Risk-Taker: Girl Scout Designs Rose Parade Float

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Cat with the theme of the 2018 Rose Parade.

Through Girl Scouts, girls gain the confidence they need to explore their potential, take the lead, and learn from setbacks. Senior Girl Scout Catherine “Cat” G. took a leap when she entered the City of Burbank’s 2018 Rose Parade float design competition. Early in 2017, she found out the Burbank Tournament of Roses Association had selected her design—making her one of the competition’s youngest winners ever (she was in eighth grade at the time).

Cat’s entry, called “Sand-Sational Helpers,” portrays a beach cleanup scene (with help from some sea creatures), and reflects the theme of the 2018 Rose Parade: “Making a Difference”—a topic all Girl Scouts know about! She spoke with us about her design and how she’s getting the float ready, with help from her sister Girl Scouts in Troop 7156.

IMG_9424All Girl Scouts are G.I.R.L.s – which trait do you identify with most: Go-getter, Innovator, Risk-taker, Leader? And why?
I try to identify with all of our traits but the one I identify with the most is the Risk-taker. When I first started Girl Scouts I wouldn’t have known what to pick, but by being a Girl Scout I actually have learned to become a stronger person. I now like to try new things that might have scared me. Things like climbing up ladders at Girl Scout camp to zipline down, or even going to a camp by myself where I don’t know anyone. I have learned to try new foods and especially to try new adventures. I think that if I wasn’t a Girl Scout, I might not have actually tried to even enter my design.

Why did you decide to enter the float competition?
This was actually my second time entering Burbank’s float contest. I entered both times because I really felt strongly about the messages the Rose Parade was promoting each year. I have been working on floats since I was seven years old and this year’s theme is “Making a Difference.”

What inspired your float design?
I was inspired to make a float design because of what I learned in my English class and also by my own values and loves. In English class, we were studying recycling and I started to think about all the trash that I have seen at the beach and all the trash I have helped clean up. I love the ocean and want to be a marine biologist so I started to think about what if the sea creatures started to recycle at the beach; and then just thought that would be a great idea for Burbank’s float.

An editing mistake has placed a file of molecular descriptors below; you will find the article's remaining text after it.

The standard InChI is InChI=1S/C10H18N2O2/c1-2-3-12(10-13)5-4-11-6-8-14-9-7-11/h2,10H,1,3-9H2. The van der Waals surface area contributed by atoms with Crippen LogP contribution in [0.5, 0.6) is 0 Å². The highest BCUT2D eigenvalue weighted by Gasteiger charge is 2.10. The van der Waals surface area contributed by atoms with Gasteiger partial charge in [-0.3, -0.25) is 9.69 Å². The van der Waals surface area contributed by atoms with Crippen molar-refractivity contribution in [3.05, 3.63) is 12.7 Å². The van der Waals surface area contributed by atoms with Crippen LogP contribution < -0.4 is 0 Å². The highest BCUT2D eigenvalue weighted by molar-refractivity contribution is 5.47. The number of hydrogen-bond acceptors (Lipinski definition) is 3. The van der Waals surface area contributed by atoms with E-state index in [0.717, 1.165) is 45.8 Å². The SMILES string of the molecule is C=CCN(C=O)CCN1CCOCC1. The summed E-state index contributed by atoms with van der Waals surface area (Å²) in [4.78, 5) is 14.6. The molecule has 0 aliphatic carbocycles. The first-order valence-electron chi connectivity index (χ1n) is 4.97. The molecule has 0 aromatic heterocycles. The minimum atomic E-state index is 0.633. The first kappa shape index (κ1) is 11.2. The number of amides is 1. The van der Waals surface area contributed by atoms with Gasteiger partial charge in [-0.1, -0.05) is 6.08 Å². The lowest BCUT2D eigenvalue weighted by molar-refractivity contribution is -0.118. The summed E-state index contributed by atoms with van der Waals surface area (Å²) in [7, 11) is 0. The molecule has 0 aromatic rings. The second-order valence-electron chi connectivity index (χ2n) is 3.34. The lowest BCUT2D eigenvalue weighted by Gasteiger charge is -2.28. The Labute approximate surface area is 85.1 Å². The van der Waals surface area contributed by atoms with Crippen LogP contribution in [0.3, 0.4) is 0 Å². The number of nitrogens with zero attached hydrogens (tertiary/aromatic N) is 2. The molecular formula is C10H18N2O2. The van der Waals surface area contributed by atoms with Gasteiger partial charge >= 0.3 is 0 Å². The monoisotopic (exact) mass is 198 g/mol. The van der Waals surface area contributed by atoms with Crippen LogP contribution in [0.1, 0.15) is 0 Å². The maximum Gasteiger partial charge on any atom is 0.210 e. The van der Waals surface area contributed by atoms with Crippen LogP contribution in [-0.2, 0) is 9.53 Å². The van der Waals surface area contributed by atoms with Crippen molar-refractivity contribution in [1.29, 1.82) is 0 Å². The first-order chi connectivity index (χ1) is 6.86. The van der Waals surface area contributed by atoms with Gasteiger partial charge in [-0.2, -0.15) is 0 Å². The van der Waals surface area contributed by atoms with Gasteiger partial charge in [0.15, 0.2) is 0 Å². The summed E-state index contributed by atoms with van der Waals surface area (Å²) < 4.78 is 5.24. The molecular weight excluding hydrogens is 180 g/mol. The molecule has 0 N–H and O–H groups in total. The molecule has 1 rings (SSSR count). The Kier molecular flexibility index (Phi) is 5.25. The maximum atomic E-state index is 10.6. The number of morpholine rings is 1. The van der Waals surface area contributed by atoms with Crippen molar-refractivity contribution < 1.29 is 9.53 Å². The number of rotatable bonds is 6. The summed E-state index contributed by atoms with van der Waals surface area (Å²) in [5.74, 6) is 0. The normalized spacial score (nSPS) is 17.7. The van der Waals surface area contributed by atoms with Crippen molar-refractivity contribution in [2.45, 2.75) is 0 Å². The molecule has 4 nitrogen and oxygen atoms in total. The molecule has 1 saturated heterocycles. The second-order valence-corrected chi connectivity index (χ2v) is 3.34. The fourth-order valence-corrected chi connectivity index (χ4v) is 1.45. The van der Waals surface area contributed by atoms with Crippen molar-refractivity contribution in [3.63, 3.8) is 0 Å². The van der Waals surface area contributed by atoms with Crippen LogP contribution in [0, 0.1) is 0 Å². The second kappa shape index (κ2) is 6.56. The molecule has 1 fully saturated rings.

Cat (top right) with her sister Girl Scouts in Troop 7156.

How have you involved your sister Girl Scouts in building the float?
I have been really lucky that my sister Girl Scouts have supported me totally with my amazing honor of designing this float. My troop sisters [pictured above] have all come and worked on this float and they also fully supported me with a wonderful chance to help more than 200 Girl Scouts to be able to earn a Rose Parade badge. I spent hours putting together a presentation that covered all the steps they would need for their badges. Then when it came time for the Girl Scouts to work on the float, all my troop came to support me and help me host this event, teaching all levels of Girl Scouts what to do. I really love that my sisters were there for me.

How did being a Girl Scout help you come up with your design for this year’s theme, “Making a Difference”?
I really think being a Girl Scout helped me come up with my design for this year’s float. Being a Girl Scout has taught me all about making a difference. We learn to help others and to make the world a better place. I feel that knowing this and living by the Girl Scout Promise and Law made it easy to come up with an idea. It wasn’t hard to think that even sea creatures would want to make things better.

In what ways have you made a difference in your community as a Girl Scout?
In the years I have been a Girl Scout, my troop and I have been able to make placemats to give to the elderly to cheer them up for the holidays. I have collected food and toiletries in front of stores to be able to make baskets to help needy families. I have used steps of my badges to be able to clean out invasive plants from neighboring hillsides to bring them back to a natural state. I was also able to use my Silver Award to help a cause that I now feel really strongly about and continue to be a part of: I put together baskets with items that parents of premature babies might be going without. I have been really lucky to be a Girl Scout so I can make a difference in my community.

Congratulations to Cat for having the courage to enter the design competition again—and succeeding!

UPDATE: Cat’s float won the Founders Award for “most outstanding float built and decorated by volunteers from a community or organization.” We’re so proud!

Here are pictures from the day of the Rose Parade:

rose parade 3
Cat (far right) with her mom (center) and Frederick Fraleigh (far left) who helped bring Cat’s float to life.

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rose parade 2
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Looks like an amazing experience Cat will never forget!

You can read more about her design in the Burbank Leader and see the official list of winning floats here.

4 comments on “Risk-Taker: Girl Scout Designs Rose Parade Float”

  1. You did an amazing job on your float! I love it. Thank you for all your hard work & letting us see your creation. I am going to share this with my 4th grade daughter who is also a Girl Scout.

    Liked by 1 person

  2. Fantastic float!!! My daughter is a fourth grade girl scout and loved your float when she saw it at the New Year’s Parade. Kudos for the inspiration, recognition, and sisterhood that you displayed, Cat. Thank you for sharing your incredible story!!!

    Liked by 1 person

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